24 Hours Stories: Porsche's specially-placed ignition
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24 Hours Stories: Porsche's specially-placed ignition

Throughout this month, we will bring you a very special Advent calendar dedicated to remarkable stories and anecdotes from the legendary 24 Hours of Le Mans. Today, here is a look back at 1951 and Porsche's first participation, including one of the marque's unique features, the ignition key at left.

Seventy years ago, Porsche took its rookie start in the 24 Hours of Le Mans at the initiative of the marque's French importer, Auguste Veuilletrque, who teamed up with local Edmond Mouche. They shared a Porsche 356 with streamlined wheel arches for better air penetration.

Winner in its class for its first participation, the 356 had another special feature found on all of the manufacturer's subsequent models, the ignition to the left of the steering wheel, though usually placed to the right on road cars.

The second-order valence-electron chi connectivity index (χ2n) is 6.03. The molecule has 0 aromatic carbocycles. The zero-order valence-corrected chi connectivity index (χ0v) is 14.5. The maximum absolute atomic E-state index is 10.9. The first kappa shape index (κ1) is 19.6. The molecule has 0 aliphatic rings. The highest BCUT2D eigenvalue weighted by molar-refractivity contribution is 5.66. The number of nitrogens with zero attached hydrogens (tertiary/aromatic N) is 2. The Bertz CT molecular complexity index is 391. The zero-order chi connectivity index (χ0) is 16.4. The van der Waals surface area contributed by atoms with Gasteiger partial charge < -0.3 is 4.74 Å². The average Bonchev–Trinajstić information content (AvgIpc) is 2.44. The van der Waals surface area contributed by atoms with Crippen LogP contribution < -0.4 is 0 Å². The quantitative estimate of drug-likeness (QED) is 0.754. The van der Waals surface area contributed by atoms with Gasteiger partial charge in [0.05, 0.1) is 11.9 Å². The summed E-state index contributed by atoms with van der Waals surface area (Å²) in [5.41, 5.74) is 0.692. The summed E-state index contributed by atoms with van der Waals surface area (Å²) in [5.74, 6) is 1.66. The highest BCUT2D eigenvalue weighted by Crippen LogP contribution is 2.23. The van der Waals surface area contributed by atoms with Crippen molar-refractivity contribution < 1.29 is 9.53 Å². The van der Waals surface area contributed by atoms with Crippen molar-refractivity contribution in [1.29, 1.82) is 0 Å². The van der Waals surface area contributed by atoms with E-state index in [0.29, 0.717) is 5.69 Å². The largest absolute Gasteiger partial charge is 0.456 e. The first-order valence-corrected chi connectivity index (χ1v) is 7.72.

Precious ergonomics for the 24 Hours of Le Mans

Inspired by Porsche's involvement in competition where ergonomics are fully optimized, this arrangement is also proved valuable in the context of the 24 Hours in general and Le Mans start in particular.

Until the rolling start ended that procedure in 1971, the left ignition was perfectly place for a Porsche driver's left hand to turn while his right grabbed the steering wheel, quickly taking off down the track in a clockwise direction.

Porsche leaves nothing to chance in competition, expecially when it comes to the 24 Hours of Le Mans where the constructor holds both the overall win and class win records.
 

PHOTOS (Copyright - ACO ARCHIVES): LE MANS (SARTHE, FRANCE), CIRCUIT DES 24 HEURES, 24 HOURS OF LE MANS 2018 & 1951. What is the common denominator between the 911 RSR of Kévin Estre/Michael Christensen/Laurens Vanthoor (at top), LMGTE Pro winner in 2018 for the marque's 70th anniversary, and the 356 of Edmond Mouche/Auguste Veuillet (above), class winner in 1951? The ignition placed to the left of the steering wheel, the same placement as today on all models, from the 911 to the Macan to the Cayenne.